Two weeks ago, another stuntwoman urged Moore to take action. “I’d like to express my support for productions hiring qualified ethnic stuntwomen for ethnic actresses,” she told him in a July 15 email. “In several instances a local appropriate ethnic double is available but instead a non-ethnic, Caucasian stuntwoman is hired to double an ethnic actress. I’ve personally been involved in several cases where a Caucasian stuntwoman was brought on to double a black or ethnic actress. Most recently, the production K.C. Undercover is using a Caucasian stuntwoman to double an ethnic actress…In this case, and many others, the contract is being overlooked by SAG-AFTRA. KC Productions and the stunt coordinator have several local qualified stuntwomen to choose from.”

On May 13, Moore emailed two of the stuntwomen, telling him that “we will report back what we find out from production with respect to what was done to adhere to the language in the contract that deals with the producer’s commitment to ‘endeavor to cast qualified persons of the same sex and/or race’ and to ‘endeavor to identify and recruit qualified minority and female stunt persons and qualified stunt persons with disabilities prior to the commencement of production.’ ”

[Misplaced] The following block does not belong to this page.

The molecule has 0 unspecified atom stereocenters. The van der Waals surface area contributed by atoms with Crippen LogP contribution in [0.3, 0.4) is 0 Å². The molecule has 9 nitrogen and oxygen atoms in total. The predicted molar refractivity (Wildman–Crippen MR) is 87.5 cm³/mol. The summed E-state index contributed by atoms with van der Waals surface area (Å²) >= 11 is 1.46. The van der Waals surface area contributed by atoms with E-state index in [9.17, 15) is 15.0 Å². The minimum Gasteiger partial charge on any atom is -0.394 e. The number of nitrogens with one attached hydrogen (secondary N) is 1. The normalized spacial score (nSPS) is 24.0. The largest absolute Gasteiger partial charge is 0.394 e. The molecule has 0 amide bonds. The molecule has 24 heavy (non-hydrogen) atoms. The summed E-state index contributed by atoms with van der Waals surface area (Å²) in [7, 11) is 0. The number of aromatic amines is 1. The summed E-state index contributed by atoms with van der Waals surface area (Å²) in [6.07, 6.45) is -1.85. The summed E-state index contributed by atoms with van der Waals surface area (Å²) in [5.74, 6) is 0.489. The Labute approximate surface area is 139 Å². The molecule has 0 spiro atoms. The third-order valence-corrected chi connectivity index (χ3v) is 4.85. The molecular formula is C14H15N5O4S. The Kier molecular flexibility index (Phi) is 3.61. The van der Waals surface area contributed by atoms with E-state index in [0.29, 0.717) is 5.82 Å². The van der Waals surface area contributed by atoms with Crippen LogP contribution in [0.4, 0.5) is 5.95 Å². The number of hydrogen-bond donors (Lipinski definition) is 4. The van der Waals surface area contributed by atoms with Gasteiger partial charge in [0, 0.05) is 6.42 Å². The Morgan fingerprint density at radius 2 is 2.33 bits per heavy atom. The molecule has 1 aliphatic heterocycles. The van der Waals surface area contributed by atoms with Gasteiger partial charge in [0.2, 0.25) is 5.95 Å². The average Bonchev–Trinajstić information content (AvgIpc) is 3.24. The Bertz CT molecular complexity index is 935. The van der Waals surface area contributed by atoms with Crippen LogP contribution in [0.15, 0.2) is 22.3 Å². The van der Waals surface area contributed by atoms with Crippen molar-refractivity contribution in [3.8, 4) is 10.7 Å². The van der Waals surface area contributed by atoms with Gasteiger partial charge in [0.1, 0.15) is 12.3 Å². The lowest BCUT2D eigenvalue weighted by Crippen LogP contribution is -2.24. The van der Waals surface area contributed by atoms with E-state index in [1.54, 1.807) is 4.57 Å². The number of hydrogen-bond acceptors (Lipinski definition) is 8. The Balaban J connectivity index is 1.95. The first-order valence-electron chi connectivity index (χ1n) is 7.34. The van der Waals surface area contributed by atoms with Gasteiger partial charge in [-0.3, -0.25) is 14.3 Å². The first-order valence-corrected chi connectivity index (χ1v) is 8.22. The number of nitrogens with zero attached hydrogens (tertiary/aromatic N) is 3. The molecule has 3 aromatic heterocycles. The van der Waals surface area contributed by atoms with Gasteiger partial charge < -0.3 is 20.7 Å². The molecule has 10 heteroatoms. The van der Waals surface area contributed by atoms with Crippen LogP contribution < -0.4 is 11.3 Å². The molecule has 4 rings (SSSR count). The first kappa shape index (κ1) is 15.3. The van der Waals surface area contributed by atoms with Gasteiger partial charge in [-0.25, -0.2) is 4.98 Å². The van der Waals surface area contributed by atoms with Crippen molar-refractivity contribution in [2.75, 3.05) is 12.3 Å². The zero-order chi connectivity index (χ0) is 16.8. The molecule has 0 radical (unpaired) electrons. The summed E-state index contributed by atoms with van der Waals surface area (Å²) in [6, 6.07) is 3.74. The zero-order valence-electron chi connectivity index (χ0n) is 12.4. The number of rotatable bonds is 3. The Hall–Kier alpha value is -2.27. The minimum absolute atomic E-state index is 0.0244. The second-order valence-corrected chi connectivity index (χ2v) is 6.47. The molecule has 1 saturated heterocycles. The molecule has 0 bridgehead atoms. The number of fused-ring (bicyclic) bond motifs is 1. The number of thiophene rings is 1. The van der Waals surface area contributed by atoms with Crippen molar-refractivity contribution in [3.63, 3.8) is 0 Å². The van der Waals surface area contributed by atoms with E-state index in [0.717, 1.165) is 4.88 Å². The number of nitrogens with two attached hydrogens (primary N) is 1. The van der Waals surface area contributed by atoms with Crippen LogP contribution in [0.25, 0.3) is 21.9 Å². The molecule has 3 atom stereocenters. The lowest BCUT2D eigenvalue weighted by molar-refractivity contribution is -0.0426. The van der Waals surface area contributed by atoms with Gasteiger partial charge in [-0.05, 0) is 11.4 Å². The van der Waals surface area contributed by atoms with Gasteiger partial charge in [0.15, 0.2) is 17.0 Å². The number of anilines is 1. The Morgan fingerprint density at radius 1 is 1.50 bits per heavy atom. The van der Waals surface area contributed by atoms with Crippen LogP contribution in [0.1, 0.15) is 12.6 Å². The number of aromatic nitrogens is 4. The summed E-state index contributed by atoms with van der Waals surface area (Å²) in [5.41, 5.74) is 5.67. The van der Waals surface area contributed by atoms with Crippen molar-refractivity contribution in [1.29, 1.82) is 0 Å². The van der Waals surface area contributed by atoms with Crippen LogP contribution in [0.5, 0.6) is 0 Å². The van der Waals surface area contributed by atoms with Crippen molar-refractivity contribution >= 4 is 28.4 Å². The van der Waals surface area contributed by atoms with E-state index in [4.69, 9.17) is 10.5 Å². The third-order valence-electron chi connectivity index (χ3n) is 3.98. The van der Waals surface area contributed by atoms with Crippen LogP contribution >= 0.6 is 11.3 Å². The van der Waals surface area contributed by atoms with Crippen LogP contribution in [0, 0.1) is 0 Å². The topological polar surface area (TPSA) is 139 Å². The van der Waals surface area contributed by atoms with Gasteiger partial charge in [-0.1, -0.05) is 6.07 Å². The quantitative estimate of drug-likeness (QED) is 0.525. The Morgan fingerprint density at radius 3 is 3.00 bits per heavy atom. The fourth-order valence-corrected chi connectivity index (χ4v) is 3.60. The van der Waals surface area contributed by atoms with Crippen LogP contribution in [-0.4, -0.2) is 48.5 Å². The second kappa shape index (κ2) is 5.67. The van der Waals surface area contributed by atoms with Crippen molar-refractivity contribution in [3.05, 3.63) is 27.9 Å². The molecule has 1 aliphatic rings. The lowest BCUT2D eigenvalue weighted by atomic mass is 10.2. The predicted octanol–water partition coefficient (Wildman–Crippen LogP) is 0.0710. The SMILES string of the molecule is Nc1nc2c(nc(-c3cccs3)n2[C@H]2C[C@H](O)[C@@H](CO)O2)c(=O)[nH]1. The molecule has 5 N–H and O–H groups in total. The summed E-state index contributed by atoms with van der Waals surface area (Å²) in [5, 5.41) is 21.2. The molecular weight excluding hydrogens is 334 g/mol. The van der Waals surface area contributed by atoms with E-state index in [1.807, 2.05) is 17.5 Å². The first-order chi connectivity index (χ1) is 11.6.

After Deadline reached out to Moore for a comment Thursday, the union contacted four of the stuntwomen who have been pressing the matter and scheduled a conference call for early next week.

“SAG-AFTRA’s commitment to diversity – and to encouraging diverse hiring by our employers – is well-known,” Greenwalt said. “This doesn’t mean that we advocate for the hiring of one person or one group, nor do we advocate against the hiring of any person or group. We advocate for opportunity and equal access while ensuring that people have the ability to portray the character in question. Skill set is also a crucial factor when stunt work is involved. As long as stuntwomen in general and stuntwomen of color in particular are underemployed this industry, SAG-AFTRA will continue to engage with producers throughout all phases of production to ensure that underrepresented stunt people are given the opportunity to compete for all jobs for which they are qualified. If anyone has reason to believe that a union producer isn’t living up to their commitment to endeavor to identify and hire qualified stunt women, stunt performers of color and stunt performers with disabilities, we encourage them to contact SAG-AFTRA’s EEO & Diversity department so we can keep people honest in this crucial commitment.”